News - Toyota
Toyota tackling recall woes ‘head-on’
With 1.7 million vehicles fixed worldwide, Toyota says it's back on track
15 Apr 2010
TOYOTA says it has already rectified more than 1.7 million vehicles worldwide since the recall of 8.5 million vehicles earlier this year, with around 50,000 coming in to be fixed daily in the United States.
One quarter of a million vehicles have also been sorted out in the United Kingdom in six weeks, says Toyota.
In Australia, the Prius hybrid was recalled in early February, affecting about 2300 cars, and these – according to Toyota sales and marketing boss David Buttner – required a software upgrade involving either a quick visit by owners to a dealer or a fast home visit.
In fact, Toyota claims the Prius recall in Australia has had a positive outcome for owners, demonstrating “the epitome of customer service” since many appreciated the personalised contact and service that the company has elected to undertake in order to carry out the inconsistent brake-pedal feel issue that has been at the centre of the popular hybrid’s recall.
"Dealer principals rang each customer personally and they were invited to bring the car in or have the recall work done at their home or office. We then rang every customer after the work was carried out," Mr Buttner said.
He went on to explain that, since 2000, from 21 million Toyota and related (Lexus and Scion) vehicles that have been sold in North America, only a fraction have had issues and/or problems registered.
"In that time, US authorities have received about 3300 complaints of unintended acceleration. That represents 0.015 per cent of customers who have complained or, looked at another way, 99.985 per cent didn't report such a problem," Mr Buttner said.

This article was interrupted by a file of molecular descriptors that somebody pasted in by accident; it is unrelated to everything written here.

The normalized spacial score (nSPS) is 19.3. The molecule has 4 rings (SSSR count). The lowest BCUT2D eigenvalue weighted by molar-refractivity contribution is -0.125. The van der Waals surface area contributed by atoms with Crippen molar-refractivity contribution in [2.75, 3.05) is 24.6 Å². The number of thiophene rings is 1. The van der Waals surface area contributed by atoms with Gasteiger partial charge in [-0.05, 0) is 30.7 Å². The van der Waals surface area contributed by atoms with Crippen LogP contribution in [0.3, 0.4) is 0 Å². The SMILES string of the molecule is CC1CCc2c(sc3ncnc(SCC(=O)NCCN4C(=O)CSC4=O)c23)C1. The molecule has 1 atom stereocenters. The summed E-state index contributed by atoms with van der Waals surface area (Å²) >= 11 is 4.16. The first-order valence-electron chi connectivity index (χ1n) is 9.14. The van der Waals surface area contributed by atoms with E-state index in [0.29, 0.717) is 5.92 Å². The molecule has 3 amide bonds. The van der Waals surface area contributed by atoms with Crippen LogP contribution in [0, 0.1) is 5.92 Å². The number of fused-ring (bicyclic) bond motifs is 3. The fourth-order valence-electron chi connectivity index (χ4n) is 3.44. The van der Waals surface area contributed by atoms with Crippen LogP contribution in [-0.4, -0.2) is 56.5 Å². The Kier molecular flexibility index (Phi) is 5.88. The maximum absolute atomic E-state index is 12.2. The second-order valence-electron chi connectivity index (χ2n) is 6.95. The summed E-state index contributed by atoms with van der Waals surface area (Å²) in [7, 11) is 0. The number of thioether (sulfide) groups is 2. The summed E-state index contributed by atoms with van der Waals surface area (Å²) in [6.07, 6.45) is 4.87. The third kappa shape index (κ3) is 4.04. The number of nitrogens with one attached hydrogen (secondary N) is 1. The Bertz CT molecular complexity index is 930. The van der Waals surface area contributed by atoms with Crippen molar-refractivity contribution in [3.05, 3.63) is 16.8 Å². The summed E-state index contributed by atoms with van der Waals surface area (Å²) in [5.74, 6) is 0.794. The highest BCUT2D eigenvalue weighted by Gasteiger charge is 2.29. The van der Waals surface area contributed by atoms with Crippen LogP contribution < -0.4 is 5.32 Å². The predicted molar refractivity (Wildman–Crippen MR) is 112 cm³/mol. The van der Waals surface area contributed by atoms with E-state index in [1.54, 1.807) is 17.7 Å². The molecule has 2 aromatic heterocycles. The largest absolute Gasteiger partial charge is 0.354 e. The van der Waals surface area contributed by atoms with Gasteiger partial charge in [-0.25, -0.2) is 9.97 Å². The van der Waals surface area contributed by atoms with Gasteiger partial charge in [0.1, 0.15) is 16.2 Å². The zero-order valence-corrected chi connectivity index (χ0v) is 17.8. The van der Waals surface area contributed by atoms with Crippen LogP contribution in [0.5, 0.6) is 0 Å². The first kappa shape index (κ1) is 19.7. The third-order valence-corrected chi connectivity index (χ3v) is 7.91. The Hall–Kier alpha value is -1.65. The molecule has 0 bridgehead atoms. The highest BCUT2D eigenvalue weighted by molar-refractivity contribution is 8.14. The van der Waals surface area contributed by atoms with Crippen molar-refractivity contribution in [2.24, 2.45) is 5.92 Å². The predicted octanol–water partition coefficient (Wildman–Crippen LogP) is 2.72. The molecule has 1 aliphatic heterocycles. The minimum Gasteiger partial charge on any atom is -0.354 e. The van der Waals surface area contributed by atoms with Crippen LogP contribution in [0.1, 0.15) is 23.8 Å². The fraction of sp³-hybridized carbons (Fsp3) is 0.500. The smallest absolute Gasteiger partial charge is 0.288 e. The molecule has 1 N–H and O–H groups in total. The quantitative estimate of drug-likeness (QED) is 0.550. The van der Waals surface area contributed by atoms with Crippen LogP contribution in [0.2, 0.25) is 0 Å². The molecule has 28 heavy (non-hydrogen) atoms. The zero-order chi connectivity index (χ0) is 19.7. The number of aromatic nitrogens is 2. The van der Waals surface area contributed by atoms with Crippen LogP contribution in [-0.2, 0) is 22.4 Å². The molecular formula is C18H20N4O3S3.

He added that “Toyota vehicles showed fewer problems than average” in the 2010 JD Power and Associates three-year ownership survey in the US, ahead of Mazda and Honda.
Mr Buttner also explained that Toyota’s investigating engineers have not duplicated the electronic throttle control system issue that has been the subject of unintended acceleration claims even under extreme conditions. Approximately 40 million vehicles have bene fitted with ETCS to date.
“(As a result of the recalls) cars will become much safer in the future across all brands,” Mr Buttner said, pointing as an example to the ‘brake override’ function (already fitted to the new Hybrid Camry and latest Prius) that cuts the accelerator functionality if the brake pedal is pressed at the same time.
It will be included in every model year 2011 Toyota, including all Australian-built cars.
“But we are not diminishing Toyota’s responsibility,” Mr Buttner conceded, on the day Toyota announced an improved engineering quality improvement division, as well as a new special committee for global quality.
These are designed to ensure that the problems and issues that have led to the massive recall situation and subsequent quality and safety concerns never happens again.
“If there is an issue than we confront it head-on,” Mr Buttner said, “...with shorter reaction times so it never happens again.
“Regardless of your processes there is always a better way... we question, challenge everything that we do (but) now with a much heightened level of awareness.
“Toyota will now try harder.”
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